Tools for Teachers

Program: Beachcombing in Austin?

Background Information:

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What did the Austin “beach” look like?

In the Cretaceous period (about 145 million to 65 million years ago), a shallow sea covered much of North America, from the Gulf of Mexico to the Arctic Ocean.  Huge predatory reptiles such as mosasaurs cruised the waterways, and corals and rudist bivalves flourished in great mounds on the sea floor.  Ammonites and starfish were both the hunters and the hunted.  Imagine Central Texas as a tropical place, with a warm sea, sandy beaches, and palm groves.

Where Austin is today, there was a sea floor.  At times, when the sea was shallow, broad mudflats formed.  At other times, when the sea was deeper, this mud was deposited on the sea floor.  Over millions of years the mud hardened, forming the limestone beds that we now see in Central Texas.  Today, trapped in that hardened mud, are the remains of both sea creatures and land animals that roamed along the beach.  By looking at these remains, we get clues about the depth of the sea, and the animals that lived in each environment.  For example we find great dinosaur trackways in what would have been the shoreline or very shallow sea.  We find invertebrates from what would have been the sea floor.

What is a Fossil?

Fossils are traces of past life.  They were typically formed when an animal died, and then was buried in mud.  Left undisturbed for a long time, the original material was replaced by minerals carried by water in the mud.  Occasionally an original shell or bone is found preserved in the fossil.  At other times the only evidence that remains is an empty space in the shape of the animal, like a shell print.  In addition, fossils can form when mud fills a footprint or covers a feather, and then eventually dries and turns to stone. The outline of the footprint or feather is a fossil too.

By studying fossils, scientists learn about the history of life on Earth.  These fossil traces are known as the fossil record.  Fossils allow us to see how plants and animals interacted, how they lived in their environments, and even how they and their environments changed over time.  For example, the presence of fossils of sea creatures in some rocks in Texas tells us that these rocks were formed from a sea floor.     Paleontologists, scientists who study fossils, can teach us a lot about the history of our Earth.

Austin Fossils

Many of the rocks around Austin were formed during the Cretaceous period, from 145-65 million years ago.  The most common animals in these rocks are invertebrates, such as snails, oysters, clams, scallops, starfish, and sea urchins.  Many of these animals had hard shells that were made of calcite or aragonite, just like the shells of many animals today.  When the animals died, these shells accumulated on, or within, the sea floor.
 
These materials, or sediments, first piled up loosely on the sea floor, the same way shells naturally scatter on a beach.  They continued to accumulate for millions of years.  Eventually, the weight of overlying sediments began to squeeze the water out of the mud, forming distinct layers.  These layers, compacted and held together with natural cements, formed the rock called limestone.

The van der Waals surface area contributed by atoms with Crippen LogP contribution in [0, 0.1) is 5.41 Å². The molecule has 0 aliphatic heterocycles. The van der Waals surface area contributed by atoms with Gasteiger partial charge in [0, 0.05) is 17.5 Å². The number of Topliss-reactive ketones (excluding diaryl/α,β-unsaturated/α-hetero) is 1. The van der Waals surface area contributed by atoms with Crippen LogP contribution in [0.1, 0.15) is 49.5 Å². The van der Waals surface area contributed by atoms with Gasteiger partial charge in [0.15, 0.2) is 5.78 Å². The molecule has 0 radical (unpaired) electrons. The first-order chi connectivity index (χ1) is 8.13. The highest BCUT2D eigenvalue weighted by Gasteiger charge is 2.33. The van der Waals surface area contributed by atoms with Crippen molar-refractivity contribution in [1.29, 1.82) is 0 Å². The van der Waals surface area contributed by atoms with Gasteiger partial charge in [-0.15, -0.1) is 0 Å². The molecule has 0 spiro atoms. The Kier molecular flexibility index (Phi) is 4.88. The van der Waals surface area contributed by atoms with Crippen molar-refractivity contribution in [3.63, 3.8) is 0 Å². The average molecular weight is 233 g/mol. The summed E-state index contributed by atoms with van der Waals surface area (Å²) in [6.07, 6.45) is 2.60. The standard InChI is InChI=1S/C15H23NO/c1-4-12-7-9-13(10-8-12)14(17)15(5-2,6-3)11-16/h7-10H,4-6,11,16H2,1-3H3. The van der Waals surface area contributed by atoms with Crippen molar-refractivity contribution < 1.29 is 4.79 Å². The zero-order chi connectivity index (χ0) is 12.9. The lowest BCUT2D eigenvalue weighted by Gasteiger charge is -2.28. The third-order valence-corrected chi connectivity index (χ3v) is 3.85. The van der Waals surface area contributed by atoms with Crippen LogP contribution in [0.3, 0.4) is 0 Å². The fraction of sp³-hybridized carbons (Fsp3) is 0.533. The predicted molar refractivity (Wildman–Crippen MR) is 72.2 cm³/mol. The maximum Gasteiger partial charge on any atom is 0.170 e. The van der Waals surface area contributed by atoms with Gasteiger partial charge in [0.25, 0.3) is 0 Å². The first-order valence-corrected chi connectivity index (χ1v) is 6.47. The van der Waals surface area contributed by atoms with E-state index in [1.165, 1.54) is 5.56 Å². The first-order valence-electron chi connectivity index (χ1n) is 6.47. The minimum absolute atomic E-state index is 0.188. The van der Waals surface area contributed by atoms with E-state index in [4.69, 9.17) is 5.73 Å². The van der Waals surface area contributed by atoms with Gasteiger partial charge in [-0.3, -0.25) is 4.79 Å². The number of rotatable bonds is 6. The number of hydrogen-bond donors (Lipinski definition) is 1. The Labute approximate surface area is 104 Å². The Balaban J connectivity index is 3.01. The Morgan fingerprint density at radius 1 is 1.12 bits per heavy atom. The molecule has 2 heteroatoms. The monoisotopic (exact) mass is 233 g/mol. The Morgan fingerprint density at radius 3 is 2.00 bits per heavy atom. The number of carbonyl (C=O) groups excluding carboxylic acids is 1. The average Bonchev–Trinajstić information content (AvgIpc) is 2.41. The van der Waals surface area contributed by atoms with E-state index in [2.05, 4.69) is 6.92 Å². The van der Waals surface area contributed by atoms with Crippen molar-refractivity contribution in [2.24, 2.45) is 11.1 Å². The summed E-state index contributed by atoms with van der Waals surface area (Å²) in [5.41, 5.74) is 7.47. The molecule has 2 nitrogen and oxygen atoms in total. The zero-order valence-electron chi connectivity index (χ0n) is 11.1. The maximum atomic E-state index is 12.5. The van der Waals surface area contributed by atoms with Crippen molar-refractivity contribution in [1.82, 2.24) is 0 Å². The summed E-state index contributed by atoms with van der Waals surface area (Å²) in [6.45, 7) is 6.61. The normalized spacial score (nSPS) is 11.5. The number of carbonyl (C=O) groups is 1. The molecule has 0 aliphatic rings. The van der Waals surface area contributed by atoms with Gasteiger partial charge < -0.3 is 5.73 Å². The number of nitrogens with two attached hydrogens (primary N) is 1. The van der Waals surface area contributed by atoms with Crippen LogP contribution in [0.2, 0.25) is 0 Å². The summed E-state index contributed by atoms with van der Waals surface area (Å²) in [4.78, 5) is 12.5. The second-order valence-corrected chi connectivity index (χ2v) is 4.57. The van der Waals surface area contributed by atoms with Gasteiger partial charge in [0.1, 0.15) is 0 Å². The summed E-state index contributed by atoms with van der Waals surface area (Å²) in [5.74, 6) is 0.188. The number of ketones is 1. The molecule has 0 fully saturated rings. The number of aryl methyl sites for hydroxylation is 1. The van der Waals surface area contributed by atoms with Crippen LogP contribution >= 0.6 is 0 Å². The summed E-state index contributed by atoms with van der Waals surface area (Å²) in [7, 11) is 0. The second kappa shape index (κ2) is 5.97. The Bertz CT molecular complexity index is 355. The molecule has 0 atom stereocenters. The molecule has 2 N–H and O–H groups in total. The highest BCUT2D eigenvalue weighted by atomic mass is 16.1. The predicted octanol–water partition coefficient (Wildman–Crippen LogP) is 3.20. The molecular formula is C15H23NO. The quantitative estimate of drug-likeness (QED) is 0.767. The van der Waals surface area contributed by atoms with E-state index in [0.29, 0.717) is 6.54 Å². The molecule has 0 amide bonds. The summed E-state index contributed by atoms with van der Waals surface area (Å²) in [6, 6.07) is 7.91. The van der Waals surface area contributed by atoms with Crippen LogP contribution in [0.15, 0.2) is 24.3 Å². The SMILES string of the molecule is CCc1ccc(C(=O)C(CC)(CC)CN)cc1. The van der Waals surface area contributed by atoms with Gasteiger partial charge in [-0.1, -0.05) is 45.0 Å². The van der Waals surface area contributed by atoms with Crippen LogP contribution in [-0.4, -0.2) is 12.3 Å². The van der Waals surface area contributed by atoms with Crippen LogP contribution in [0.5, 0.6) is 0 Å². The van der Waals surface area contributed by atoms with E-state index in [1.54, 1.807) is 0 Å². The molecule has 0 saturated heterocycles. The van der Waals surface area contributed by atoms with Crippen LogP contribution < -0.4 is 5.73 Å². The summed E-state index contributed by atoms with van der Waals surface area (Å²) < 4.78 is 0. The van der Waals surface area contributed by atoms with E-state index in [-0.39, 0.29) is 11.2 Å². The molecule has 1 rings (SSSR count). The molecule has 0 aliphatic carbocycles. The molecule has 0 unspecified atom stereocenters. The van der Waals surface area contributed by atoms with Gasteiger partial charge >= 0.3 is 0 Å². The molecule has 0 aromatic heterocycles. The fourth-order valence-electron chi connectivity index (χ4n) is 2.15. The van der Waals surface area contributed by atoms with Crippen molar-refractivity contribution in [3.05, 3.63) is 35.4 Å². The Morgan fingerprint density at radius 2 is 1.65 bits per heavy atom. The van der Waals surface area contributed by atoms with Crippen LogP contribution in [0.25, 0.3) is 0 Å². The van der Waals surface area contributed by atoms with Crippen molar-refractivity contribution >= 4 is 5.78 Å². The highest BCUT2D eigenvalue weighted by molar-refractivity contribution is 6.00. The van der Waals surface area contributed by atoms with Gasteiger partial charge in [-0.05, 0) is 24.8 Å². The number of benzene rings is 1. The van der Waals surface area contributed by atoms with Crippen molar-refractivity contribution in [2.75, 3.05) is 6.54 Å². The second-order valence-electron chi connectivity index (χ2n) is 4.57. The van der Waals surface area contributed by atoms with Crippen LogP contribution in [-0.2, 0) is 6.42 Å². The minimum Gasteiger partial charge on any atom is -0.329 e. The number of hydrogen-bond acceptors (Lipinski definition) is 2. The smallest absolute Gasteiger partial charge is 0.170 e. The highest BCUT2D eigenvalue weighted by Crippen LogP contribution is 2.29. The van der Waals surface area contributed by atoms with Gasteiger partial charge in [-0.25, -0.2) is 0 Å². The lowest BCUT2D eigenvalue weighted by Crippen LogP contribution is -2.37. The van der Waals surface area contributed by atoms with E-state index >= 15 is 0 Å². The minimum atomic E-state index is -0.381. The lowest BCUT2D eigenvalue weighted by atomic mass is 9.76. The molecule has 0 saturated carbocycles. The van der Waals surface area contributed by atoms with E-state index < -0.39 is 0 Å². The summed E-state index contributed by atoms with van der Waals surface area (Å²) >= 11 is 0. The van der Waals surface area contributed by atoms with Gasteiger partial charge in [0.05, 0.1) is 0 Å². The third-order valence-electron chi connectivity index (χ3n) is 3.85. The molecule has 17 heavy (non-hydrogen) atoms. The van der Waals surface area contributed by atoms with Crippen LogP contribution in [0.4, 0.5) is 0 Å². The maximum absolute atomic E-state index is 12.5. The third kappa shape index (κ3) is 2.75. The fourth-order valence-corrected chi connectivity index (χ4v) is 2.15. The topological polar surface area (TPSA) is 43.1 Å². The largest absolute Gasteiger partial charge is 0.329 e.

Today, these limestone rocks remain as evidence of an undersea past.  Have you seen the gray or cream-colored cliffs around Austin?  That’s the limestone that contains these invertebrate fossils.

The marine invertebrates

Today, you can easily find living snails, starfish, oysters, clams and scallops in their ocean habitat off the coast of Texas.  These animals are related to the invertebrates that lived in the Texas seas millions of years ago.

Ammonites are cephalopods.  They are extinct but considered most closely related to squid and octopuses. They looked very similar to modern Nautilus, with a coiled, multi-chambered shell. They were very common in the Cretaceous sea and have left an abundant fossil record. Snails are gastropods.  They typically have a single spiraled shell, and use a tooth-like tool to scrape food from rocks, or bore into the shells of other organisms. 

Oysters, clams and scallops are in a group called bivalves.  Their soft body is protected by two shells. By opening their two shells, the bivalves filter food through their soft (and edible) body.  They are benthic, which means that they live on the seafloor.  Rudists were a special group of bivalves that lived at the margins of Cretaceous oceans. They often lived in groups and built up mounds on the sea floor.

Brachiopods, also known as lamp shells, have two shells like a bivalve but each shell helps the animals in different ways. One shell attaches to a stalk that lifts the animal off the ocean floor.  The other shell houses a feeding organ that has thousands of sticky hairs that collect and transport food for digestion.

Sea urchins and starfish are echinoderms.  They usually show five-fold symmetry, for example the starfish has five arms. Their skeleton is made up of interlocking calcium carbonate plates. The sea urchin’s plates are very tightly fitted together; the starfish plates are more loosely connected.

Vocabulary

Lessons

How is a fossil formed?
(grades K-2)

Extinction Connections
(grades 3-6)

Oceans Over Texas
(grades K-6)

Modeling Petrified Wood
(grades 6-12)